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This is another post that is a little overdue in being completed, but is part of my New Year resolution to get more content on the site.

The completed “Buzz at the Hive” image

Each year the Photographic Society of New Zealand publishes a hard copy book that profiles images submitted from its members. The number of submissions always exceed the available space so it is quite an achievement to get an image selected.  Each year the book includes a special section where your are asked to submit to a theme. The theme for the 2018 edition was “Kiwiana”.

For my overseas readers New Zealanders refer to themselves as “kiwis” (coming from our national bird and not the shorten version of kiwifruit). Kiwiana is a set of images that depict those things that we would instantly recognise as part of the culture.

When the theme was announced I know instantly what I wanted to submit. A classic Kiwi toy is a wooden pull-along called “Buzzy bee”, and our parliament building executive wing is called the Beehive. Therefore all I had to do was capturing buzz at the hive.

The Buzzy Bee

The process was relatively straight forward. I figured out the angle I wanted with the camera on a tripod and then shot a blank plate of the buildings. As I wanted the image reasonable in focus across a wide range the camera was set at f20. I had to take several images so i could remove the tourist who were milling around it.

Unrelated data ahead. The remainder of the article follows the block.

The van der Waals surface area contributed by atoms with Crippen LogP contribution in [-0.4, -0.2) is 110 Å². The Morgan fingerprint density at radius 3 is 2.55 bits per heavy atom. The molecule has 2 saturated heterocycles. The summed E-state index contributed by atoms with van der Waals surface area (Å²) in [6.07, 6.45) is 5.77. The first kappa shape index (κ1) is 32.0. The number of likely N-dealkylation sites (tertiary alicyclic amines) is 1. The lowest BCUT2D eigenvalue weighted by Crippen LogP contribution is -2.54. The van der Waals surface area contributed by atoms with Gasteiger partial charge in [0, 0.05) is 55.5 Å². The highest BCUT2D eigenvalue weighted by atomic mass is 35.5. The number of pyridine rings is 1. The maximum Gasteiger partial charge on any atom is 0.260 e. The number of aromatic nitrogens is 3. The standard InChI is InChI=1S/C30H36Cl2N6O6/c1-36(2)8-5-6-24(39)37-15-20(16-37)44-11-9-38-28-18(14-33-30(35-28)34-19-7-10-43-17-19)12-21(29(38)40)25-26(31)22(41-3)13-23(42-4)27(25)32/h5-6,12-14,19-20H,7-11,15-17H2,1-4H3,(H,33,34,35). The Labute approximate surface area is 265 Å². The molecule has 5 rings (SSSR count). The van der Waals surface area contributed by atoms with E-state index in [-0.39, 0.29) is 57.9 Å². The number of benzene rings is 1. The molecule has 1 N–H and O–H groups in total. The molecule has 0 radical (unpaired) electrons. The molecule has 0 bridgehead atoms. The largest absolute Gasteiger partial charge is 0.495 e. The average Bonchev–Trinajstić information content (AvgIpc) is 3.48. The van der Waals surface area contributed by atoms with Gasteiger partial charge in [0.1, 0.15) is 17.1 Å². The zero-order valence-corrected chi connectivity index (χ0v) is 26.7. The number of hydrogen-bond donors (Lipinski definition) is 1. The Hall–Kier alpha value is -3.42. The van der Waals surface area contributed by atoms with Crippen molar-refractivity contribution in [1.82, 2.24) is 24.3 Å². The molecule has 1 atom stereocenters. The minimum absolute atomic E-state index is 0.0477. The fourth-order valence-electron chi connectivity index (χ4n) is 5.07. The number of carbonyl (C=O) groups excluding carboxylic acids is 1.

The Parliament complex with the Beehive in the background

I had originally planned to attach the bee to a cross pole by way of fishing nylon, but my wife rightly pointed out that this would be very hard to control. We therefore settled on clamping it underneath to the boom pole. She then proceeded to wave the bee round as I took multiple shots.

Once back at the office I downloaded the images and then went through and worked out which worked best. It was then a relative simple matter of loading the images into a stack in Photoshop and masking out what I didn’t want. As the images had all been shot in the same location this was a relatively simple process with the only area requiring more work was were the pole had attached to the bee.

Then to make the image more realistic I add shadows to the ground under the bees closest to the camera.

I had high hopes that the image would be selected and was really pleased that it was. That made the third image selected over the years for the publication.